Maximise your Avios, air miles and hotel points

How to avoid long lines at US immigration

Links on Head for Points may pay us an affiliate commission. A list of partners is here.

There was an interesting piece in The Independent recently (see here) in which Simon Calder analysed the average waiting times at US immigration by time of day and by airport.

US immigration is a painful fact of life for most UK travellers to the USA.  I was not amused – to put it mildly – when I was met by a Lufthansa ‘special services’ agent after my First Class flight to Newark in February.  The rep spent five minutes telling me and the other First Class passenger that he couldn’t help us get through immigration any faster – by which point the rest of our 747 had run past us and was ahead of us in the queue!

Immigration queue

Annoyingly, the article does not list all of the source material they use.  However, some of the numbers quoted are frankly scary, especially if travelling with young children:

Miami, average wait for landings between 8pm and 9pm, 3 hours 6 minutes

New York JFK Terminal 4 (the Virgin one), average wait for landings between 4pm and 5pm, 2 hours 31 minutes

Dallas-Fort Worth, average wait at peak times, 2 hours 22 minutes

Luckily Calder makes some good suggestions to beat the wait, including using Newark instead of JFK in New York (the average wait is halved) or arriving on BA115 which arrives at the quietest time of day at JFK Terminal 7 (36 minutes average wait).

If flying to the US, of course, one option is to fly via Ireland.  This means taking a direct flight from Dublin or Shannon or using BA1 from London City Airport (the ‘100% business class’ service, often available on Avios points) which stops to refuel in Shannon.  These allow you to clear US immigration in Ireland.  You land in the US as a domestic passenger, and if you have no checked luggage you can immediately walk out of the airport.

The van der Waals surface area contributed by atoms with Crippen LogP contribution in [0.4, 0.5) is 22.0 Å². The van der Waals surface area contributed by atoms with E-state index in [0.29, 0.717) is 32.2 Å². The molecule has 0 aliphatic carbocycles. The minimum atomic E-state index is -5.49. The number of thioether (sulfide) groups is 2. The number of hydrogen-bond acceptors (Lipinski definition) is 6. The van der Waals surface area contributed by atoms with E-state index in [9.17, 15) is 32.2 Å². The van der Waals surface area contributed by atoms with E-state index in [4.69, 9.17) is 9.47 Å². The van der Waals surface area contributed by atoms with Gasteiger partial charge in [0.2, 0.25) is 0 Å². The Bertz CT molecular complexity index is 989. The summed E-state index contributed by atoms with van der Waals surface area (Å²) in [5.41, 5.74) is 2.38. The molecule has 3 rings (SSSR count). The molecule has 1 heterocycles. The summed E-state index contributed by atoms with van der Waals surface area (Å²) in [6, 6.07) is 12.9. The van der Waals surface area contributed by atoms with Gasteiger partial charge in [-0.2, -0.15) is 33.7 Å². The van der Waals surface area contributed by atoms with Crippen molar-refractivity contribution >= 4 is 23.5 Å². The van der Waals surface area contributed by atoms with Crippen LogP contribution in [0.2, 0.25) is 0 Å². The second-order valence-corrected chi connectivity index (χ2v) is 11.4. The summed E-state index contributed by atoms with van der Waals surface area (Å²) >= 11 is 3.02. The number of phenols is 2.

Do not take BA3 from London City, though, as that arrives in Shannon too late for US pre-clearance.

Comments (23)

  • trojan says:

    Funny how all Brits are complaining about US immigration. I’ve lived in US 11 years on visa and never had a massive wait in any of my travels in JFK or LAX or EWR(other than customs deciding to open bags).

    The few times I’ve been to LHR in last one year – the wait has been 1hr+
    Fast Track lane abandoned by BA staff at night(this was after the extended timings from March 1)

  • MilesFromBlighty says:

    I find that SFO typically has OK arrival times. United’s immigration facility is now shared with Alaska at LA and this has produced additional wait times. Thomas Bradley at LA is just a zoo as it has been for years. Chicago can be quite long but the first AA flight seems to be timed well between the asia arrivals and EU arrivals. Another options is to travel ex-Dublin where you clear in Ireland and arrive as a domestic flight.

  • trojan says:

    Passengers are also to take some blame for the delays – I’ve seen so may pax who dont complete the forms(now I94 is online for some airports) correctly. Singapore and Spain are two countries that consistently impress with their immigration. I’ve never had more than 3 people before me whenever I’ve been to these places(2-3 times a year)

  • Steve says:

    Thanks for that link – says average waiting time for me, based on day and time, is around 30 mins. I’m happy with that, and is a huge relief too!!

  • Thunderbirds says:

    Rather than wait many hours in USA immigration queues I took the rather drastic of marrying an American. What do you think of my solution to the Kobayashi Maru scenario….?

  • John says:

    If you travel club or are silver/gold,to various airports in the US and have a short transfer time, BA have staff who will fast track you through both customs and immigration. I cleared both in DFW plus terminal transfer to AA domestic in 40 minutes! arrangements are done for you before arrival, just pick up the pass at the end of the ramp.

The UK's biggest frequent flyer website uses cookies, which you can block via your browser settings. Continuing implies your consent to this policy. Our privacy policy is here.